How can we persuade, and also resist persuasion by, other people?
Answer with reference to psychological research and theory.
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Persuading and Resisting Persuasion by other People
Persuasion is a universal component of today’s life while being an ancient art. Tomrala and Petty (2002) define this art as a unique process where messages are crafted and delivered in a way that can change other people’s behaviors or attitude willingly (Tormala & Petty, 2002; Stiff, 2003). Persuasion in this case attempts to influence attitudes, beliefs, behaviors, motivations and intentions. According to Chen & Moore (1992), persuasion not only involves changing attitudes, but it also centers on convincing people not to fall prey to undesirable and unethical influence. In reference to psychological research and theory, this paper hopes to find out how we can persuade, and also resist persuasion by other people.
Generally, the main aspect of persuasion is self-persuasion (Pastorino & Doyle, 2012). Psychologists argue that communicators do not change people’s minds. Rather, people decide to alter their own attitudes or resist persuasion (Burch, 2011). Clearly, the subject matter of the persuasion influences the outcome. If the message is inappropriate or the person presenting it is ill prepared, the likelihood of success is minimal.
How Do People Respond to Persuasive Messages?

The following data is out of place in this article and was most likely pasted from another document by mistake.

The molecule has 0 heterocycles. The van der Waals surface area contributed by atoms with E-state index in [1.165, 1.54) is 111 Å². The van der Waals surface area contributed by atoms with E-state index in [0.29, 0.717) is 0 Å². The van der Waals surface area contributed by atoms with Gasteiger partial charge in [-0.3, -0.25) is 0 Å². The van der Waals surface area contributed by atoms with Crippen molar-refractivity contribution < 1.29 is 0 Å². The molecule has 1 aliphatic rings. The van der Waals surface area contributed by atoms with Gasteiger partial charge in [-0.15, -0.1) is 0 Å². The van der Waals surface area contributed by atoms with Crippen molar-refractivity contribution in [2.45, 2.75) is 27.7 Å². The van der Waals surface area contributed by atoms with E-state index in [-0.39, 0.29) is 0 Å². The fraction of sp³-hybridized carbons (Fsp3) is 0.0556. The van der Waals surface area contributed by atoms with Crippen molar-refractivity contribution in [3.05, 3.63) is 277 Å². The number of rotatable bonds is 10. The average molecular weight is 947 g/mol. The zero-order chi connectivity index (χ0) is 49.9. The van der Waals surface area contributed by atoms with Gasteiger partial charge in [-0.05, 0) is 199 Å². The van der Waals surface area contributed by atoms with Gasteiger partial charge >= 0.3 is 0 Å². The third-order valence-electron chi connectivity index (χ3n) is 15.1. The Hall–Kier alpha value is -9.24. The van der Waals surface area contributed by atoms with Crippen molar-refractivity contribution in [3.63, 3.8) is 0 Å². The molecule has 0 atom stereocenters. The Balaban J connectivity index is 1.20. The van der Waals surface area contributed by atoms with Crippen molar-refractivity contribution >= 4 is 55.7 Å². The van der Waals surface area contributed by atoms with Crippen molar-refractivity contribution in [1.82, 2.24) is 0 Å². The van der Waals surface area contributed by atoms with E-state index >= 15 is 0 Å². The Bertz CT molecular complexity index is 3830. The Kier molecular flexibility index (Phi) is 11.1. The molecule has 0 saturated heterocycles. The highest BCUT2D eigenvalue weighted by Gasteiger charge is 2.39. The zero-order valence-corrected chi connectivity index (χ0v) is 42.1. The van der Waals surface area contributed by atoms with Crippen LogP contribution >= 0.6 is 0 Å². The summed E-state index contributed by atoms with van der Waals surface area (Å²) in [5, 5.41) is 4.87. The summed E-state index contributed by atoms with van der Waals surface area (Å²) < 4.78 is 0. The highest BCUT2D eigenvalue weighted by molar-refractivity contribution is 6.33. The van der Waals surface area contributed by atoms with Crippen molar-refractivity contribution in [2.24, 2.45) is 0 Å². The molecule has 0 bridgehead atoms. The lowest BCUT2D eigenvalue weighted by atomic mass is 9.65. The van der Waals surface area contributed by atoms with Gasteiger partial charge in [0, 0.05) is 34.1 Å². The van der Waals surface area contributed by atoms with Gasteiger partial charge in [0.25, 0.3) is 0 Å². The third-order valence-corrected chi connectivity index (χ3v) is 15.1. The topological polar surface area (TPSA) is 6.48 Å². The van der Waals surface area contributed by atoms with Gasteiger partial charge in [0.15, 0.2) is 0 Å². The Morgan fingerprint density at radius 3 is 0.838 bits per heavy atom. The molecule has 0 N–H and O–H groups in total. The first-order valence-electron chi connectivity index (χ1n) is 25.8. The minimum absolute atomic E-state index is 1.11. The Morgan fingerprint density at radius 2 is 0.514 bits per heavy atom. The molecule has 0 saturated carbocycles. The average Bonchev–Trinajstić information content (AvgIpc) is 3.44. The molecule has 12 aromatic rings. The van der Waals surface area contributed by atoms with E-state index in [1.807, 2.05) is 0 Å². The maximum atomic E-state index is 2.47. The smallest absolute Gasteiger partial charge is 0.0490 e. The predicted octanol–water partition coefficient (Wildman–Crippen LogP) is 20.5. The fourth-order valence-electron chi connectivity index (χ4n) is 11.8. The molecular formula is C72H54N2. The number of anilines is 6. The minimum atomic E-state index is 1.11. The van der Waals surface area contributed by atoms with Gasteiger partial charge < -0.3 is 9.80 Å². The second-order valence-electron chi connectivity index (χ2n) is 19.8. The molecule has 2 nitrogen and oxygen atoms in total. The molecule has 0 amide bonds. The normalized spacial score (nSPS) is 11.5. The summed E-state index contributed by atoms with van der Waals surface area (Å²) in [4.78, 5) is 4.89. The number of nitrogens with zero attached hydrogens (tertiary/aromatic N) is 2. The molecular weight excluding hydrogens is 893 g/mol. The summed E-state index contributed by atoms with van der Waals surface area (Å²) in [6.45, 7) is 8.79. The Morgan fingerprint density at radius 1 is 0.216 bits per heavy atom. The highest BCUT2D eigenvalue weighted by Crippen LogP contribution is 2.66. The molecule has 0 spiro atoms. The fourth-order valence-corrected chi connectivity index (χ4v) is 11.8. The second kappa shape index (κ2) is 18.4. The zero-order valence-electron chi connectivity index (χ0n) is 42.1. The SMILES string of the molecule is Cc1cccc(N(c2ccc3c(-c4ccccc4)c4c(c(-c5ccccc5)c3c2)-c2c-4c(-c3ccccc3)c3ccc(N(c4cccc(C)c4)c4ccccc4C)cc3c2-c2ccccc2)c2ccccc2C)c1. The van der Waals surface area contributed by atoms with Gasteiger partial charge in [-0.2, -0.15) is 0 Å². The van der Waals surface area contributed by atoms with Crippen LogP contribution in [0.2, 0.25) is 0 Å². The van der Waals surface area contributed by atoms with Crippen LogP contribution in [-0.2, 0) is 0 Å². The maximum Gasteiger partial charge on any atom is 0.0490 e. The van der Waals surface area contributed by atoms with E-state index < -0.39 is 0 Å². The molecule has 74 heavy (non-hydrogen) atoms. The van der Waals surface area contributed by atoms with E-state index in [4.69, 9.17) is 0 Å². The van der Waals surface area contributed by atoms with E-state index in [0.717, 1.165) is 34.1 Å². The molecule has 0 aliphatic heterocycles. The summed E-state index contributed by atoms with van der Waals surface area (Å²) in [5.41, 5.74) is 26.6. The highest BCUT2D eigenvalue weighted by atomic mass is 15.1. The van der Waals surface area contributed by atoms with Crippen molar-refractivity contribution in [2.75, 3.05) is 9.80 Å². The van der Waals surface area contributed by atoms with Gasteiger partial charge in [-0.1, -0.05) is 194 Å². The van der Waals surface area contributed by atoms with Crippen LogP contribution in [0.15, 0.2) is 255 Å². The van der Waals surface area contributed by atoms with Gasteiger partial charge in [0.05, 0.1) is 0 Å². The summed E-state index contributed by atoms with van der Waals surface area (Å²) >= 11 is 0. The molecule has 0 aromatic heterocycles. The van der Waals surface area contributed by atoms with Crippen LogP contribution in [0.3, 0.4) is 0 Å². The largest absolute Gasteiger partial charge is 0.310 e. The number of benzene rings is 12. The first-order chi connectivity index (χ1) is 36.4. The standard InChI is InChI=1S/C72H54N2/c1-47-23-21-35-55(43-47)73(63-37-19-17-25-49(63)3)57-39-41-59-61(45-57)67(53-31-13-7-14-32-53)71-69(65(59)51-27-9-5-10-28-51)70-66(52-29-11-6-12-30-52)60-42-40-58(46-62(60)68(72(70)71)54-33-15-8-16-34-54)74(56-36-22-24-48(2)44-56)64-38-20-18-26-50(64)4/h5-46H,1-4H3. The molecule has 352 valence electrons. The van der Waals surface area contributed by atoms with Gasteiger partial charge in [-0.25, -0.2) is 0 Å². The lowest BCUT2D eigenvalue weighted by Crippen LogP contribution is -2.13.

Whereas most people respond to persuasive messages in different ways, the majority respond to persuasive messages either thoughtfully or mindlessly. When people are thoughtful, they listen to what the persuader is saying carefully while weighing the options of the presented argument. The message is then analyzed for consistency and logic and criticized accordingly (Mills, 2000). When we analyze the message thoughtfully, the persuasiveness of the information is determined by the benefits of the case in question. Some models including elaboration likely-hood model perceive the permanence of the change of attitude as that which is influenced by the content’s elaboration (Gopinatha & Nyer, 2008).
Unlike thoughtful analysis, responding to messages thoughtlessly closes the brains of those responding (Stiff, 2003; Lemanski & Lee, 2012). Bearing in mind that people often do not have the inspiration, ability and time to respond keenly when responding mindlessly, they……..
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